Stocks stuck on fiscal cliff treadmill

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U.S. stocks went nowhere Friday as investors remain sidelined by political gridlock in Washington.

It's been a rough few weeks for investors, as lawmakers and President Obama engage in brinksmanship over year-end tax hikes and spending cuts. The so-called fiscal cliff could harm the economy at a time when the outlook for growth is already in question.

Economic data released Friday weren't helping matters much, with a report showing personal income remained unchanged in October, while spending declined by 0.2%.

"That's a concern because the consumer has been a pillar of the economy," said Doug Cote, chief market strategist at ING Investment Management. "The numbers were clearly below consensus and the market didn't like that."

A survey of purchasing managers in the Chicago area improved slightly in November, after two consecutive months of declines. The Chicago PMI inched up to 50.4, moving back above the level indicating growth.

The Dow Jones industrial average and the S&P 500 and the Nasdaq all ended less than 0.1% on either side of the break-even point.

While the Dow and S&P 500 were flat for the week, the Nasdaq posted a weekly gain of 1.4%.

Related: Fear & Greed Index stuck in neutral

Friday also was the last trading day of November, which started off with two weeks of heavy selling. But stocks have clawed back from those steep losses over the past couple of weeks, with the Dow and S&P 500 ending the month nearly where they started. The Nasdaq added 1.1% in November.

Meanwhile, the stalemate over the fiscal cliff continued.

Speaking in Pennsylvania, President Obama reiterated his call for Congress to extend middle class tax cuts, saying the fight over taxes on wealthy Americans can be resolved separately. "It's not acceptable for just a handful of Republicans in Congress to hold middle class tax cuts hostage simply because they don't want tax rates on upper income folks to go up," he said.

The president's remarks came one day after Democrats unveiled details of their initial plan to avert the crisis, including $1.6 trillion in new taxes.

Speaker John Boehner criticized the move Friday, saying it "was not a serious proposal." Boehner offered another bleak assessment of the negotiations, saying "right now, we're almost nowhere."

Dividend-payers play Cliff Hangers
Dividend-payers play Cliff Hangers

In any event, the talks will go down to the wire and the outcome will either be massive spending cuts and tax increases that kick in automatically, or negotiated spending cuts and tax increases, said Keith Springer, president of Springer Financial Advisors in Sacramento, Calif.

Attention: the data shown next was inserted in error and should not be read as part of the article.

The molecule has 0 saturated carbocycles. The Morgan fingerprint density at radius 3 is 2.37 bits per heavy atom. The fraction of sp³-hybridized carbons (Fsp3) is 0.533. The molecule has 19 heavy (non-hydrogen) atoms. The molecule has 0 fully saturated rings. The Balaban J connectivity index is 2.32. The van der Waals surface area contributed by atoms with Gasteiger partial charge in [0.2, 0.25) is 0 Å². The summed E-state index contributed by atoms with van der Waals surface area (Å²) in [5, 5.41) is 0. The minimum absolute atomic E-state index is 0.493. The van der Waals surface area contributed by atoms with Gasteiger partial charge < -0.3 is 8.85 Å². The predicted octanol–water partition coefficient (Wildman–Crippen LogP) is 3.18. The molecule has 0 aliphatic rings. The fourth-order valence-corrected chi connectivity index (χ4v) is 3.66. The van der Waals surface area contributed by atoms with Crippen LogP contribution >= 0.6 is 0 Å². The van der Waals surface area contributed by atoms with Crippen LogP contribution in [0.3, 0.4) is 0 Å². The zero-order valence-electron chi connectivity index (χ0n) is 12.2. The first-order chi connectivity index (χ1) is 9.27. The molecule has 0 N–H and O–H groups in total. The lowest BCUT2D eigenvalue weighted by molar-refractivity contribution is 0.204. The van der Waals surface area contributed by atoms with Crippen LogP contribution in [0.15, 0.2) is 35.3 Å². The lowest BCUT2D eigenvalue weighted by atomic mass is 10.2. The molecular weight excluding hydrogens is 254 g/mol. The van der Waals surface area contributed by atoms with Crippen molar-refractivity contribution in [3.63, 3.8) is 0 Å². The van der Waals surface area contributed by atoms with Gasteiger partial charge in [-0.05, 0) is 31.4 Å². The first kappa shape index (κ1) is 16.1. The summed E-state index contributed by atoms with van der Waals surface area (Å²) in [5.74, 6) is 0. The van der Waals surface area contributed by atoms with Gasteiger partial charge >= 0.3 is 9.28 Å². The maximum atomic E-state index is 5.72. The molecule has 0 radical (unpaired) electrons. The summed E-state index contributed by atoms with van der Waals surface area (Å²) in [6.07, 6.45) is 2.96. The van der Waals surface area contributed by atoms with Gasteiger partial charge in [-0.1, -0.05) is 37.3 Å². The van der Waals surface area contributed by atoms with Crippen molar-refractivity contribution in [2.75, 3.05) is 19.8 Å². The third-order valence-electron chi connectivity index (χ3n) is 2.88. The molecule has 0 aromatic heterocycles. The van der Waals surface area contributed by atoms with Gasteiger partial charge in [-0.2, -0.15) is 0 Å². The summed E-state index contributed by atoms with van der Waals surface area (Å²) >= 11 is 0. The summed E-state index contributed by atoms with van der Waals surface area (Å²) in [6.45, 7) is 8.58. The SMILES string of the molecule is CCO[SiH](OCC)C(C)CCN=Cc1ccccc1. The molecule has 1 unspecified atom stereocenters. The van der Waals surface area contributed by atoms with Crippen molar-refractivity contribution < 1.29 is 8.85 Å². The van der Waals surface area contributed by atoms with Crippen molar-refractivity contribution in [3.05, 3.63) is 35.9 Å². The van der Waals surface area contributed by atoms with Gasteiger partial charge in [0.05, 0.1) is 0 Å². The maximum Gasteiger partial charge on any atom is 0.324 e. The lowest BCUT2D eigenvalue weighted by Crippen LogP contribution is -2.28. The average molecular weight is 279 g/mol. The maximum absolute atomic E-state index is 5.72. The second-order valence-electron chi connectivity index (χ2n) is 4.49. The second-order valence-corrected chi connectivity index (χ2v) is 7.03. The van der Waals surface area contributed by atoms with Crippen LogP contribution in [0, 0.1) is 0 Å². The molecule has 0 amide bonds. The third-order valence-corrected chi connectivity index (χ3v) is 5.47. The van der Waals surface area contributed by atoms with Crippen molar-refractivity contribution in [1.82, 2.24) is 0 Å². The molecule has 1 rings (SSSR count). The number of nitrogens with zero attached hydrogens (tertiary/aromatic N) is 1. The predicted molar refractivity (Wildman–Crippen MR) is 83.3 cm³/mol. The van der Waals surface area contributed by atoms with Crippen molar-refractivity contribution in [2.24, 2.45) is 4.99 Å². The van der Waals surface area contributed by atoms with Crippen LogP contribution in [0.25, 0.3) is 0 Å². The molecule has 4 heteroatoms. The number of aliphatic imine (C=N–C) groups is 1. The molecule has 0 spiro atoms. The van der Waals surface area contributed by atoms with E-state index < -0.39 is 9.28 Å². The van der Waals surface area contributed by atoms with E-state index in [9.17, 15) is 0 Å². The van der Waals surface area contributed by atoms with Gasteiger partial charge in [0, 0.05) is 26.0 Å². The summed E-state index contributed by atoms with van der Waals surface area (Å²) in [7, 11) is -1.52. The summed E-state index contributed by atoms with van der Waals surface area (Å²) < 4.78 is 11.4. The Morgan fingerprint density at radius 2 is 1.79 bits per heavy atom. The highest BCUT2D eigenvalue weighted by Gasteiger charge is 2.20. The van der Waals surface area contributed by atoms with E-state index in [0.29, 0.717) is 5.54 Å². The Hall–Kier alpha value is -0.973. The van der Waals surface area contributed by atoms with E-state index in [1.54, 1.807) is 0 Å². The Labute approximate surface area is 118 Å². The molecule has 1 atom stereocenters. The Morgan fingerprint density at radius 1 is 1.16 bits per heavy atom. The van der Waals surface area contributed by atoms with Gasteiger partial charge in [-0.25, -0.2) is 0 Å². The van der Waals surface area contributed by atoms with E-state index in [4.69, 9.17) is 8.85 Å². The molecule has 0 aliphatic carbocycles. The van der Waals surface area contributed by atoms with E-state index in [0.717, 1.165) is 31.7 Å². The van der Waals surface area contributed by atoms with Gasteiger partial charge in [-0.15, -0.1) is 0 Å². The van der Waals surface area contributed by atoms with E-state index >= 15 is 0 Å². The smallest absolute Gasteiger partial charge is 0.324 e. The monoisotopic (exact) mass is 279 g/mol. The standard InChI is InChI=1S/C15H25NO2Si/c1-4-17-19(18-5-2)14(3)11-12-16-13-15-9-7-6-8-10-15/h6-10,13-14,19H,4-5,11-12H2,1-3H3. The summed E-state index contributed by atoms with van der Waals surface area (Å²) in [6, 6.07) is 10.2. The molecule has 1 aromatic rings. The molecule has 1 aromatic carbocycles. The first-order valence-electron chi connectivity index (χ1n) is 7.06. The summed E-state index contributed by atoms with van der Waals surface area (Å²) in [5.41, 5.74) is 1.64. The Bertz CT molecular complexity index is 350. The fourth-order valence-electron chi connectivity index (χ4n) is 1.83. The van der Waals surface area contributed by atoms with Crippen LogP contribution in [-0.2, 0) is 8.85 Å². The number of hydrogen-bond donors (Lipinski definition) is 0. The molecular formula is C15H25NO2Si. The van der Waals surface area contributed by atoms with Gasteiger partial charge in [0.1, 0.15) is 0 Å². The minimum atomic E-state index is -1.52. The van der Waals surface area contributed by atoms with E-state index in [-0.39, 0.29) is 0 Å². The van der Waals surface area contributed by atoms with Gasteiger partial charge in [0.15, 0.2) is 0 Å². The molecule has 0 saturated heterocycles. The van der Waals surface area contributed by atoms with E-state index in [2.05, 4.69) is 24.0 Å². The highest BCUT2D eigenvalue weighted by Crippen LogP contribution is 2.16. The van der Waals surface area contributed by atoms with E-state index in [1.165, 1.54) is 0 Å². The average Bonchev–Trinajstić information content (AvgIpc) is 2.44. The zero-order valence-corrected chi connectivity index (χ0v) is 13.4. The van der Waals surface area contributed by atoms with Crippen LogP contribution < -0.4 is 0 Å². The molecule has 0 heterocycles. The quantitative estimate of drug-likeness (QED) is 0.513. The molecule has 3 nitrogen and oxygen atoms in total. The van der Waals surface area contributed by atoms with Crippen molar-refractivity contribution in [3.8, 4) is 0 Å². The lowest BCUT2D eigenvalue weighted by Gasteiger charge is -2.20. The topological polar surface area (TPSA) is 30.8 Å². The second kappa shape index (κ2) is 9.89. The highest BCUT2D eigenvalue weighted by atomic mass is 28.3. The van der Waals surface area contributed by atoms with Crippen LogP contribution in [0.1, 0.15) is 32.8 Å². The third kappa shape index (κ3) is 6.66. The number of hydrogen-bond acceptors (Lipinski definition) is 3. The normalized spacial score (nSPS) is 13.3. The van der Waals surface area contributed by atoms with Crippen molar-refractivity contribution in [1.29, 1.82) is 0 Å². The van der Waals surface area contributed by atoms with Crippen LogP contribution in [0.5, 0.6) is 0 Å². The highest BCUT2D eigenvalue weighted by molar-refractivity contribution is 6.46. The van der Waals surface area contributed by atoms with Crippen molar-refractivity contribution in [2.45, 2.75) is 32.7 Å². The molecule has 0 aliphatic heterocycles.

"Either way, all Americans are held hostage by the shenanigans, yes I called it shenanigans, and unprepared investors will be punished," Springer said.

Related: America's debt challenge

A few stocks were making big moves Friday. Shares of St. Jude Medical (STJ) rallied after the hospital's board authorized a $1 billion stock buyback. Yum! Brands (YUM) sank after the firm softened its expectations for China, predicting same-store sales in that key market would decline 4% in the fourth quarter.

Zynga (ZNGA) shares plunged on news that the terms of its deal with Facebook (FB) had substantially changed.

Verisign (VRSN), the company that makes money off the .com registration, sold off sharply after it said it reached a new agreement with the Commerce Department that limits future price increases.

Overseas, Asian markets played catch-up Friday, but were also helped by the approval of a new stimulus package in Japan and expectations of strong Chinese factory data due over the weekend. Extending weekly gains, the Nikkei rose 0.5%, the Hang Seng advanced 0.5% and the Shanghai Composite jumped 0.9%.

European stocks ended modestly higher, despite news that eurozone unemployment hit another record high in October.

In other overseas news, the pace of economic growth in India slowed during the latest quarter. The country's GDP, the broadest measure of a nation's economic health, grew at a rate of 5.3%.

The dollar slipped against the euro, but was firmer against the British pound and Japanese yen. In the commodities market, oil prices edged higher, while gold headed lower.

Bond prices held steady, with the yield on the 10-year U.S. Treasury note edged up to 1.62%.

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